9 Sunburn Remedies That Work, According To The Experts
Sunburn is a right royal pain. No matter what you do or how much advice you take, it's annoyingly easy to get to the end of your holiday red raw and trying to avoid any sunlight whatsoever. With so much waffle online, it can be hard to find a hack that actually works to relieve the burning sensation. So I contacted a bunch of experts to find sunburn remedies that work and which ones should remain in the "do not try ever" folder.
First of all, what actually is sunburn? According to dermatologist and spokesperson for the British Skin Foundation (BSF), Dr. Anjali Mahto, it is "an acute reaction in the skin that follows excessive overexposure to ultraviolet (UV) radiation. It causes direct damage to DNA resulting in inflammation and death of skin cells."
While it's fine to list off a bunch of sunburn prevention methods (the main one being a sunscreen with SPF 30 or more, says Dr. Mahto), you're guaranteed to sit out in the sun for too long at least a handful of times throughout your life. But what do you do when you've overdone it and now resemble a ripe tomato?
Searching "how to get rid of sunburn" online brings back everything from soaking in yoghurt to rubbing yourself with teabags. I have official word from the experts: If something sounds too good to be true, it usually is. Paula Begoun, founder of skincare line Paula's Choice, says that applying a number of products claiming to heal burns "is just silly. They won't hurt but in terms of being helpful, it's more of a why bother?"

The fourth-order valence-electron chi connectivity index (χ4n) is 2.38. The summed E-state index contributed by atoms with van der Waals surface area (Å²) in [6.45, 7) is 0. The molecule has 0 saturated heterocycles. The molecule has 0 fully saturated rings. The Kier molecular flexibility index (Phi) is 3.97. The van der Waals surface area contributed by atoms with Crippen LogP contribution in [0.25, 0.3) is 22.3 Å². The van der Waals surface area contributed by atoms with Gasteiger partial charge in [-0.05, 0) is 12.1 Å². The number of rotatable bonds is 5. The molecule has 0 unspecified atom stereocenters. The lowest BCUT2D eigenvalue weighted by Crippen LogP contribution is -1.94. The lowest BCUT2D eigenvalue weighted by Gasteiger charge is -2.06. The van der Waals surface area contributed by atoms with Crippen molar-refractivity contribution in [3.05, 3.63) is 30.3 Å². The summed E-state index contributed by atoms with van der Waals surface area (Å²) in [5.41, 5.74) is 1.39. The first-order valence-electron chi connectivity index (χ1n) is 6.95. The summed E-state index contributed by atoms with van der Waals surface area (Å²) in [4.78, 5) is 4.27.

Here are nine tried and tested methods that will heal that sunburn in no time at all. (And only two of them involve some kind of food or drink.)
1. Stay Out Of The Sun
This may sound incredibly obvious but you'd be surprised "how many people just continue sitting in the sun burning away more and more," says Begoun. Think what you would do with any other type of burn. You wouldn't stick your hand back on top of the offending item, so why continue lounging around in the sun? "Get in the shade or inside immediately," advises Begoun.
2. Buy Some Over-The-Counter Pain Relief
Over-the-counter painkillers are an ideal way to reduce inflammation and reduce that awful burning sensation, says Dr. Mahto. While your first thought may be to reach for the paracetamol, this will only help with pain "but has little effect on inflammation." It's best to use a non-steroidal anti-inflammatory drug such as ibuprofen instead. Dr. Mahto advises continuing to take the painkiller for at least 48 hours after the burn if possible.
3. Soak In The Tub (With A Little Magic Ingredient)
"A good soak with lukewarm water will help lower your internal body temperature," says aesthetician to the stars and skincare expert Reneé Rouleau. However, you don't have to stick to water. Rouleau admits that the addition of whole milk to the bath can bring inflammation down and "help to comfort the burned skin."
4. Ice Ice Baby